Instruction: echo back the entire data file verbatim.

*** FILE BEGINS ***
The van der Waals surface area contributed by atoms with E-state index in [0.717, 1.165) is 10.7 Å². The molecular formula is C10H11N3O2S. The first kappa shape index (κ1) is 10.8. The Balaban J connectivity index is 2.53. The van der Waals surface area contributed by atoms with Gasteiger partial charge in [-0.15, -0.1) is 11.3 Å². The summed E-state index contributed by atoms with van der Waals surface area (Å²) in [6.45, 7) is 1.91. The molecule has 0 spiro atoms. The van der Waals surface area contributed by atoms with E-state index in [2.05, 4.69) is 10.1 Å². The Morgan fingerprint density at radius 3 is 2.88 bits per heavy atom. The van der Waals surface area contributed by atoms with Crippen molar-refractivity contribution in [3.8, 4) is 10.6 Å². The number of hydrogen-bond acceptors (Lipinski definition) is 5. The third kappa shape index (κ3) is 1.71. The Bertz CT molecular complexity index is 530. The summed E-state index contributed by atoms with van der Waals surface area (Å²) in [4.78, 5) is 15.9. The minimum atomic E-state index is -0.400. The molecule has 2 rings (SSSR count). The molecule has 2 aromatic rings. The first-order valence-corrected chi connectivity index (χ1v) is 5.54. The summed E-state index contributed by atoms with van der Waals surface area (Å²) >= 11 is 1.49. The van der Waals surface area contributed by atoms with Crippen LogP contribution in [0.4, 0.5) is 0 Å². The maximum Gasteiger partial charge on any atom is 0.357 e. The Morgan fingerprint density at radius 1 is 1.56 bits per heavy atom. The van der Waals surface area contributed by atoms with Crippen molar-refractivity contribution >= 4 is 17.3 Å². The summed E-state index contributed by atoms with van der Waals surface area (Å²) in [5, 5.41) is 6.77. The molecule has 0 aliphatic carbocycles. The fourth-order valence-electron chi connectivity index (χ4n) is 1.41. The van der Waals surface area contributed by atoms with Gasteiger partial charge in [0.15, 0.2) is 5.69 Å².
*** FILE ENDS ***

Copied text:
The van der Waals surface area contributed by atoms with E-state index in [0.717, 1.165) is 10.7 Å². The molecular formula is C10H11N3O2S. The first kappa shape index (κ1) is 10.8. The Balaban J connectivity index is 2.53. The van der Waals surface area contributed by atoms with Gasteiger partial charge in [-0.15, -0.1) is 11.3 Å². The summed E-state index contributed by atoms with van der Waals surface area (Å²) in [6.45, 7) is 1.91. The molecule has 0 spiro atoms. The van der Waals surface area contributed by atoms with E-state index in [2.05, 4.69) is 10.1 Å². The Morgan fingerprint density at radius 3 is 2.88 bits per heavy atom. The van der Waals surface area contributed by atoms with Crippen molar-refractivity contribution in [3.8, 4) is 10.6 Å². The number of hydrogen-bond acceptors (Lipinski definition) is 5. The third kappa shape index (κ3) is 1.71. The Bertz CT molecular complexity index is 530. The summed E-state index contributed by atoms with van der Waals surface area (Å²) in [4.78, 5) is 15.9. The minimum atomic E-state index is -0.400. The molecule has 2 rings (SSSR count). The molecule has 2 aromatic rings. The first-order valence-corrected chi connectivity index (χ1v) is 5.54. The summed E-state index contributed by atoms with van der Waals surface area (Å²) >= 11 is 1.49. The van der Waals surface area contributed by atoms with Crippen LogP contribution in [0.4, 0.5) is 0 Å². The maximum Gasteiger partial charge on any atom is 0.357 e. The Morgan fingerprint density at radius 1 is 1.56 bits per heavy atom. The van der Waals surface area contributed by atoms with Crippen molar-refractivity contribution >= 4 is 17.3 Å². The summed E-state index contributed by atoms with van der Waals surface area (Å²) in [5, 5.41) is 6.77. The molecule has 0 aliphatic carbocycles. The fourth-order valence-electron chi connectivity index (χ4n) is 1.41. The van der Waals surface area contributed by atoms with Gasteiger partial charge in [0.15, 0.2) is 5.69 Å².